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Clean coal’s future isn’t looking so bright today, as Mississippi regulators voted to stop progress on the second clean coal power plant in the U.S. in favor of cheaper natural gas.
Southern Co., the utility that has been working on a new type of coal-fired power plant that emits no CO2, seems to be out of luck – the Mississippi Public Service Commission has asked the company to keep the Kemper plant running on natural gas, saying this will “eliminate ratepayer risk for unproven technology and assure no rate increase” for the consumers of the electricity to be generated at Kemper.
The Kemper plan was supposed to work by converting coal to gas and then turning this gas into power. The project became controversial as costs ballooned from US$2.3 billion when it was launched, to US$7.5 billion now. What’s more, the coal technology was never implemented – the Kemper plant was supposed to start gasifying coal in 2014, but instead it has been operating as a gas-fired plant since 2015, according to Climate Investigations Center’s Dan Zegart.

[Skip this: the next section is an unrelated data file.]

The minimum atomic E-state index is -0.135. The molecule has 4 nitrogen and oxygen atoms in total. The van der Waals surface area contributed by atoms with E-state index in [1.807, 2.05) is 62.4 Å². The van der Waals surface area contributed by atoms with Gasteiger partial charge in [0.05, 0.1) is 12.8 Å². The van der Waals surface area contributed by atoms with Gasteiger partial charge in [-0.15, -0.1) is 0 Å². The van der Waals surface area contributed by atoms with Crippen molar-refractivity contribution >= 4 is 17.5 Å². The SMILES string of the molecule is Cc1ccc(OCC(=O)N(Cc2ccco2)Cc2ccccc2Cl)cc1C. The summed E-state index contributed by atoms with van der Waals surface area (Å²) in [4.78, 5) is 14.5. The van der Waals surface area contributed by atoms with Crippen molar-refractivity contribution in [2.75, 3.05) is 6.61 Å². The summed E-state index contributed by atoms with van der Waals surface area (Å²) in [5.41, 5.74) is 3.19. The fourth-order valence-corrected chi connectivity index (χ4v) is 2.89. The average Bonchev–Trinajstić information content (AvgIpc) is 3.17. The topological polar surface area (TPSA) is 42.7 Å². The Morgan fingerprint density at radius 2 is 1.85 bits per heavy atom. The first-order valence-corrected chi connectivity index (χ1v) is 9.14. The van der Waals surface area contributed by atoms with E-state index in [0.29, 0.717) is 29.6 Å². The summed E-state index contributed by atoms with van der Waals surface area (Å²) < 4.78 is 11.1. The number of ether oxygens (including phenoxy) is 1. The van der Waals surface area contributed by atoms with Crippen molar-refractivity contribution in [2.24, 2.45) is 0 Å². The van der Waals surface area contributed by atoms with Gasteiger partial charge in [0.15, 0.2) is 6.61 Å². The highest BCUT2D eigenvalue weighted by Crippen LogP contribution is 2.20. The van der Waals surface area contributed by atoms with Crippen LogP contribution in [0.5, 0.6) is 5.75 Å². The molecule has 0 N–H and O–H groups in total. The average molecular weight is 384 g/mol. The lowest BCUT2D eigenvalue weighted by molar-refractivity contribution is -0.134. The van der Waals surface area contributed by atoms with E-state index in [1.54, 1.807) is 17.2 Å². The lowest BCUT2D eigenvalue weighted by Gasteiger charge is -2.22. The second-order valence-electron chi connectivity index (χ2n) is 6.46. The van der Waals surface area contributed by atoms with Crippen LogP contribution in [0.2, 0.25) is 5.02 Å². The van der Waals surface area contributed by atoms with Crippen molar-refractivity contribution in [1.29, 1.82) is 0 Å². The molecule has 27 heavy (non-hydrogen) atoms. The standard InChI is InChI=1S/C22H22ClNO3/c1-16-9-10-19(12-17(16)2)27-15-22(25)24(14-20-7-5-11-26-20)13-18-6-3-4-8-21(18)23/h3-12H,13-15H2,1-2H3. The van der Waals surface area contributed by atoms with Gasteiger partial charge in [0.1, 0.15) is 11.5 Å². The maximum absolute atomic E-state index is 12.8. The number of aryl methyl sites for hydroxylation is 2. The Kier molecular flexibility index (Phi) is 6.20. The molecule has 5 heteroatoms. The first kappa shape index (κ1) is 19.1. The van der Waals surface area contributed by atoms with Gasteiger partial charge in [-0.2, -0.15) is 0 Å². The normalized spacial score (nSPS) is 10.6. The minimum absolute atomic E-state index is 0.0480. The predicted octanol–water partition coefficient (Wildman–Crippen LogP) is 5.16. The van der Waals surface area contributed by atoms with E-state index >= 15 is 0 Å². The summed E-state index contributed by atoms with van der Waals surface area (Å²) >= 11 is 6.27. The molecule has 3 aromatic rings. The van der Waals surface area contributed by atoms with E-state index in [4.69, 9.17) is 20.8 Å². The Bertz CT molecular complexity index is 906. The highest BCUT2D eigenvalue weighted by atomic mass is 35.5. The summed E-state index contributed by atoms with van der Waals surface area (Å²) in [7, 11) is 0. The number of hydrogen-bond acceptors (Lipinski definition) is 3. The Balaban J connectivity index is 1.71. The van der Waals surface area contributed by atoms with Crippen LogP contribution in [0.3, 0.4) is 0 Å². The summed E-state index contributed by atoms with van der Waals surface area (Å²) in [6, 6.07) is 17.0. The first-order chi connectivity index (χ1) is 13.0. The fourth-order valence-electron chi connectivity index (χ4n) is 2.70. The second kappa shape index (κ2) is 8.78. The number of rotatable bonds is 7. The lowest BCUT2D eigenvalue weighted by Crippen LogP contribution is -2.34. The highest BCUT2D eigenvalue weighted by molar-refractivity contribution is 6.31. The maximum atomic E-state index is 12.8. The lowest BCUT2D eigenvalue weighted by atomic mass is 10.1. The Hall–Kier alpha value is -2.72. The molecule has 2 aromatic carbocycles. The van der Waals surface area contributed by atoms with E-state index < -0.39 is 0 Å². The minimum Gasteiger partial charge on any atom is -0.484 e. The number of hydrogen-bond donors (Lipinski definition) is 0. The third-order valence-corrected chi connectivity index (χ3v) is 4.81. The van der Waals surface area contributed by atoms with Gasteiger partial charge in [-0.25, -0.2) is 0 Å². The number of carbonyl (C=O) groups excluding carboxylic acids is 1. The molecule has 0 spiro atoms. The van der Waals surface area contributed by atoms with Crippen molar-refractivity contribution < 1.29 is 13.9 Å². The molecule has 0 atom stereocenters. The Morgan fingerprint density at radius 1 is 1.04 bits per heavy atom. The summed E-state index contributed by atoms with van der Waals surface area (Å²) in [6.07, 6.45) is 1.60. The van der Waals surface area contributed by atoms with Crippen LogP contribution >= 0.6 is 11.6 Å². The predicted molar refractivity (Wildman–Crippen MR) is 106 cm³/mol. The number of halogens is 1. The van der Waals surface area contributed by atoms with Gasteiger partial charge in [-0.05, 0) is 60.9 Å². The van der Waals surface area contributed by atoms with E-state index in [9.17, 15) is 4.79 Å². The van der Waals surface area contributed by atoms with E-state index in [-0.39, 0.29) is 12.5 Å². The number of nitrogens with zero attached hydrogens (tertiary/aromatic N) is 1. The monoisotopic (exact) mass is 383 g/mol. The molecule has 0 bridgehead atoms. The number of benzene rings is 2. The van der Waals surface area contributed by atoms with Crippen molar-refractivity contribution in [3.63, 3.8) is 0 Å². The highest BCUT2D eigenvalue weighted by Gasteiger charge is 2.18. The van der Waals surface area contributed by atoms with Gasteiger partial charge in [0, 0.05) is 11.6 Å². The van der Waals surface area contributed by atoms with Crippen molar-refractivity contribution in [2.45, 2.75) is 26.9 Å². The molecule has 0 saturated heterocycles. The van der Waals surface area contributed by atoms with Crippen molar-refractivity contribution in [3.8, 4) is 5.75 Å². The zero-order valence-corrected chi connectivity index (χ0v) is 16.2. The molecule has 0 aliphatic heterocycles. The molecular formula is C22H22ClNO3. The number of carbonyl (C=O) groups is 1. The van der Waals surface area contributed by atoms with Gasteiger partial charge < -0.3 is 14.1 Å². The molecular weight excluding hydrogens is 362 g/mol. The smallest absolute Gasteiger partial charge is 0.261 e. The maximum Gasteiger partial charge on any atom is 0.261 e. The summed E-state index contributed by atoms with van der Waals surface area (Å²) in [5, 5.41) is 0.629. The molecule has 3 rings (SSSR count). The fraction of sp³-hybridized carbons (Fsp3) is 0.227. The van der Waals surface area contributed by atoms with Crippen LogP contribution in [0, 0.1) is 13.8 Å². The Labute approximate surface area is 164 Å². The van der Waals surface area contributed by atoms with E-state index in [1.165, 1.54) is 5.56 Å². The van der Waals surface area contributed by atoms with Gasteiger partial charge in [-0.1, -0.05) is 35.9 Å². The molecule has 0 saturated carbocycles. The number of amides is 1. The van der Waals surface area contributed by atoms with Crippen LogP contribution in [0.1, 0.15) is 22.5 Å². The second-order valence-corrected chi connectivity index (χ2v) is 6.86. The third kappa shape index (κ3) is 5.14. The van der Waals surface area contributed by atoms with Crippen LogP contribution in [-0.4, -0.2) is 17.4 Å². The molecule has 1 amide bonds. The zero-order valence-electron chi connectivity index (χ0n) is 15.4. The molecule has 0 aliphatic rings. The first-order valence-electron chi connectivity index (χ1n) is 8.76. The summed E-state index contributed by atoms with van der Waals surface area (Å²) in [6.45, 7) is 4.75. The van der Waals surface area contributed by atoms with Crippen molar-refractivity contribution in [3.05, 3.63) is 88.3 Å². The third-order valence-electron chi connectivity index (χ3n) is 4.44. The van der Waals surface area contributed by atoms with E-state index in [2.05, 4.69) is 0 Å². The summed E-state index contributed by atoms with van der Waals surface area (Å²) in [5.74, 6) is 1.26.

Environmentalist groups naturally hailed the decision, as did consumer groups – the commission also asked Southern Co. to roll back current electricity rates for Mississippi customers of its local subsidiary Mississippi Power.
On the other hand, Bloomberg notes, the failure of the Kemper project, which was supposed to be the first of its kind in the clean coal segment, would undermine the Trump administration’s efforts to revive the U.S. coal industry, which has suffered a heavy blow from the sharp growth in cheap natural gas supply thanks to the shale revolution.
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One analyst told Bloomberg that clean coal is a “very uncertain prospect” but even if it was certain, the commercial viability of the Kemper project as a coal-fired plant is questionable today because of the ample supply of affordable gas.
Gas has already overtaken coal as the main source of power generation, although by less than four percentage points to date: gas accounts for 33.8 percent of the energy mix for power generation, versus 30.4 percent for coal, according to the Energy Information Administration. Ten years ago, coal accounted for over half of power generation capacity in the U.S.
By Irina Slav for Oilprice.com
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Irina is a writer for the U.S.-based Divergente LLC consulting firm with over a decade of experience writing on the oil and gas industry.